Features

Green energy boost comes with policy improvement

Published

December 23, 2015

Comments

0

Share

Published:

December 23, 2015

Comments:

0

Share

By Katarina Uherova Hasbani, Energy Policy and Business Development Consultant, EIR Global and the lead author of REN21 UNECE Renewable Energy Status Report in 2015
E-mail: kuhasbano@eirglobal.eu

South East Europe stays on the margins of global renewable energy investment despite its proximity to EU market

Seventeen countries of South East and East Europe, the Caucasus, Central Asia and the Russian Federation received less than 1% of global renewable energy investment in 2014, concludes the United Nations Economic Commission for Europe (UNECE) Renewable Energy Status Report launched by the Renewable Energy Policy Network for the 21st century (REN21) on the margins of COP21 summit.

South East Europe is doing comparatively better than the other countries covered by the document. This relative advance is pushed by the countries’ membership in the Energy Community and prospects of integration into the European Union. However, the enabling environment needs to be improved in South East Europe to attract more investment into renewable energy sector, which has a lot of potential for growth.

 Energy challenges could be drivers

Selected UNECE countries face a number of challenges which could eventually become drivers for renewable energy development. Most of the countries (all in South East Europe) are energy importers, which creates an energy security driver for diversification of energy supply by sources and technologies. Energy subsidies are rooted in the countries’ energy systems and present an obstacle to development of renewable energy and energy efficiency. South East Europe has two countries, Serbia and Bosnia and Herzegovina, which are in the world top 10 with the percentage of energy subsidies in the gross domestic product, according to a 2015 study by the International Monetary Fund.

South East Europe has two countries, Serbia and Bosnia and Herzegovina, which are in the world top 10 with the highest percentage of energy subsidies in the gross domestic product.

Seasonal variation of hydropower in countries with high shares of hydro-based power generation (which is the case for several of them in South East Europe) could be a driver for development of non-hydro renewable energy sources. The report interestingly highlights heating as an issue of energy access in the region, including South East Europe. Part of population continues to rely on traditional use of biomass for heating, as well as cooking purposes with damaging health and environmental consequences. Percentage of population without access to non-solid fuels is high in several countries: 58% in Bosnia and Herzegovina, 38% in Albania, 38% in Montenegro, 33% in the Former Yugoslav Republic of Macedonia, and 31% in Serbia. Replacement of this traditional biomass use by modern renewable technologies, both for district heating and local heating purposes, could drive renewable energy development. There are some interesting initiatives in the region, addressing energy access through renewable energy development. Montenegro has the only government programme for conversion to modern biomass. In Bosnia and Herzegovina, a technology innovation challenge supported by the United Nations Development Programme resulted in the installation of off-grid renewable power at costs rivalling connection to the national grid.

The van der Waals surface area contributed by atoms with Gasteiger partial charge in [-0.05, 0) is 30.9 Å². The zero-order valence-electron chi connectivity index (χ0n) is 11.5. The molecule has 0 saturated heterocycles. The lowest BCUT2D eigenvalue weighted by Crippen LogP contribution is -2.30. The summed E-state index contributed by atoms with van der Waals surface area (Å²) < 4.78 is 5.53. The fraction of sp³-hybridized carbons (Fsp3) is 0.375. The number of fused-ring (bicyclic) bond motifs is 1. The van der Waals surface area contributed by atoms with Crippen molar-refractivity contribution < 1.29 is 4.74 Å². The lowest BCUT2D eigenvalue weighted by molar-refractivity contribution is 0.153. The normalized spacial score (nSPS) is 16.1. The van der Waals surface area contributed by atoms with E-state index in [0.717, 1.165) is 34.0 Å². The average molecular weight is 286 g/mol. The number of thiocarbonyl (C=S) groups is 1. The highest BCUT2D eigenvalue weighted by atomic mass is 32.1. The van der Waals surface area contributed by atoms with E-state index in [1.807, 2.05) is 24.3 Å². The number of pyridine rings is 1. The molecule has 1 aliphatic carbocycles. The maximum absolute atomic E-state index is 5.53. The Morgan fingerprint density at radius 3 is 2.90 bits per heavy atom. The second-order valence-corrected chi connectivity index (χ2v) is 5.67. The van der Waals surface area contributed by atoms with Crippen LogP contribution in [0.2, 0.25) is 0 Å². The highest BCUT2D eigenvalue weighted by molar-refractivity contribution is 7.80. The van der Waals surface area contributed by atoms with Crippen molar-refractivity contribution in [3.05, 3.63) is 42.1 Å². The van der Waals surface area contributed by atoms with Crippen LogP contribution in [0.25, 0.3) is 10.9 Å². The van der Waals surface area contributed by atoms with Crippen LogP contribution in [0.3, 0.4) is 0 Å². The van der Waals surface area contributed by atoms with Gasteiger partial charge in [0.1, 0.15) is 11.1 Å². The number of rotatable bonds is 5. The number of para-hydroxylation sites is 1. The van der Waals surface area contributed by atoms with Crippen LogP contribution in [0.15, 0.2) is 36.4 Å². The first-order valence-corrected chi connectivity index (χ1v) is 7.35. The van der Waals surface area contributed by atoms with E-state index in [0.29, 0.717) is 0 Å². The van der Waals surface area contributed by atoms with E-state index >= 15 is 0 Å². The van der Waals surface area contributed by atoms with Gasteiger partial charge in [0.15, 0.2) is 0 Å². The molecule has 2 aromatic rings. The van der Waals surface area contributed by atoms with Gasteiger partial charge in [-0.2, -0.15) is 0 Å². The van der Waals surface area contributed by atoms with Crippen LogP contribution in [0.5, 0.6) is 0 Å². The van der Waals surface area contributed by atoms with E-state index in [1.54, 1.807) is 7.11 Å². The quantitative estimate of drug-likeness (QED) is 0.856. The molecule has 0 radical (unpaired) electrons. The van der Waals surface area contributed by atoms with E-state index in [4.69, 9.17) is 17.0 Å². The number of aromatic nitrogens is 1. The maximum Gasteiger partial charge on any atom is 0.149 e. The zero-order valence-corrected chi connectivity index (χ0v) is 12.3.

Modest progress in modern capacity

Shares of renewable energy in total final energy consumption are high in a number of countries, in international comparison. This trend is based on high shares of hydropower (such as in Albania and Montenegro) and the persistent use of traditional biomass. Shares of modern biofuels remain very modest and represented less than 1% of total consumption in 2012 in the 17 countries which were covered. In the power sector, installed capacity for wind (Bosnia and Herzegovina, FYR of Macedonia and Serbia), solar (all countries of South East Europe), and biogas-based (Serbia) power was reported in the region in 2014. It totalled 64 MW, comparing to more than 9 GW of hydropower. The report highlights a power project pipeline for several technologies. Wind-based power generation is in different stages of planning and development in Serbia (500 MW), Bosnia and Herzegovina (138 MW) and Montenegro (118 MW). Small hydro capacity is being tendered in Montenegro.

01

Figure 1: Share of renewable energy in total final energy consumption, 2012, source: UNECE Renewable Energy Status Report, 2015, REN21